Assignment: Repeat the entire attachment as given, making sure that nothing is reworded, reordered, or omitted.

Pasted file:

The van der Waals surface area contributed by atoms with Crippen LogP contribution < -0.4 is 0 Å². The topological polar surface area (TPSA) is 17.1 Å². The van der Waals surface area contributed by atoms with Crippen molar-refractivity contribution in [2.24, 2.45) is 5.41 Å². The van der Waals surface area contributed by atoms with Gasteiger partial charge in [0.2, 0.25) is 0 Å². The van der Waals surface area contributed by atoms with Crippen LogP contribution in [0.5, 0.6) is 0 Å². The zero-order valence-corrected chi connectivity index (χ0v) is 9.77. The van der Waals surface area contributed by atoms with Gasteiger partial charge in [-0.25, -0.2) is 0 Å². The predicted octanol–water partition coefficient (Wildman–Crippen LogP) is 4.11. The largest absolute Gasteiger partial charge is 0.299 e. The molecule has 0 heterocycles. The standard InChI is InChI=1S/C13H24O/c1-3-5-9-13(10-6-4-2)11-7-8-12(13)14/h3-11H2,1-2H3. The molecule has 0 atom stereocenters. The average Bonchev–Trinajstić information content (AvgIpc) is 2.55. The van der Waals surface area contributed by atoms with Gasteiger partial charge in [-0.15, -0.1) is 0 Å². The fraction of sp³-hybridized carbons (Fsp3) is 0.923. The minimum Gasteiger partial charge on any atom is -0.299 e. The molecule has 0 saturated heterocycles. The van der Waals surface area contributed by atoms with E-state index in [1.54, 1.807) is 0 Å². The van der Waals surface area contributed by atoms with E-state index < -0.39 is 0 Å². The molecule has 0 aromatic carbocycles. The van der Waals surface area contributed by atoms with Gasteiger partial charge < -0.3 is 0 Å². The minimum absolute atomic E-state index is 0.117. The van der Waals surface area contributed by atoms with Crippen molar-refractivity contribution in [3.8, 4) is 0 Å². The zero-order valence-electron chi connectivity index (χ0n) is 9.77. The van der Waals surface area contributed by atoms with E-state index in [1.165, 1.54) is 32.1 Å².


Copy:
The van der Waals surface area contributed by atoms with Crippen LogP contribution < -0.4 is 0 Å². The topological polar surface area (TPSA) is 17.1 Å². The van der Waals surface area contributed by atoms with Crippen molar-refractivity contribution in [2.24, 2.45) is 5.41 Å². The van der Waals surface area contributed by atoms with Gasteiger partial charge in [0.2, 0.25) is 0 Å². The van der Waals surface area contributed by atoms with Crippen LogP contribution in [0.5, 0.6) is 0 Å². The zero-order valence-corrected chi connectivity index (χ0v) is 9.77. The van der Waals surface area contributed by atoms with Gasteiger partial charge in [-0.25, -0.2) is 0 Å². The predicted octanol–water partition coefficient (Wildman–Crippen LogP) is 4.11. The largest absolute Gasteiger partial charge is 0.299 e. The molecule has 0 heterocycles. The standard InChI is InChI=1S/C13H24O/c1-3-5-9-13(10-6-4-2)11-7-8-12(13)14/h3-11H2,1-2H3. The molecule has 0 atom stereocenters. The average Bonchev–Trinajstić information content (AvgIpc) is 2.55. The van der Waals surface area contributed by atoms with Gasteiger partial charge in [-0.15, -0.1) is 0 Å². The fraction of sp³-hybridized carbons (Fsp3) is 0.923. The minimum Gasteiger partial charge on any atom is -0.299 e. The molecule has 0 saturated heterocycles. The van der Waals surface area contributed by atoms with E-state index in [1.54, 1.807) is 0 Å². The van der Waals surface area contributed by atoms with E-state index < -0.39 is 0 Å². The molecule has 0 aromatic carbocycles. The van der Waals surface area contributed by atoms with Gasteiger partial charge < -0.3 is 0 Å². The minimum absolute atomic E-state index is 0.117. The van der Waals surface area contributed by atoms with Crippen molar-refractivity contribution in [3.8, 4) is 0 Å². The zero-order valence-electron chi connectivity index (χ0n) is 9.77. The van der Waals surface area contributed by atoms with E-state index in [1.165, 1.54) is 32.1 Å².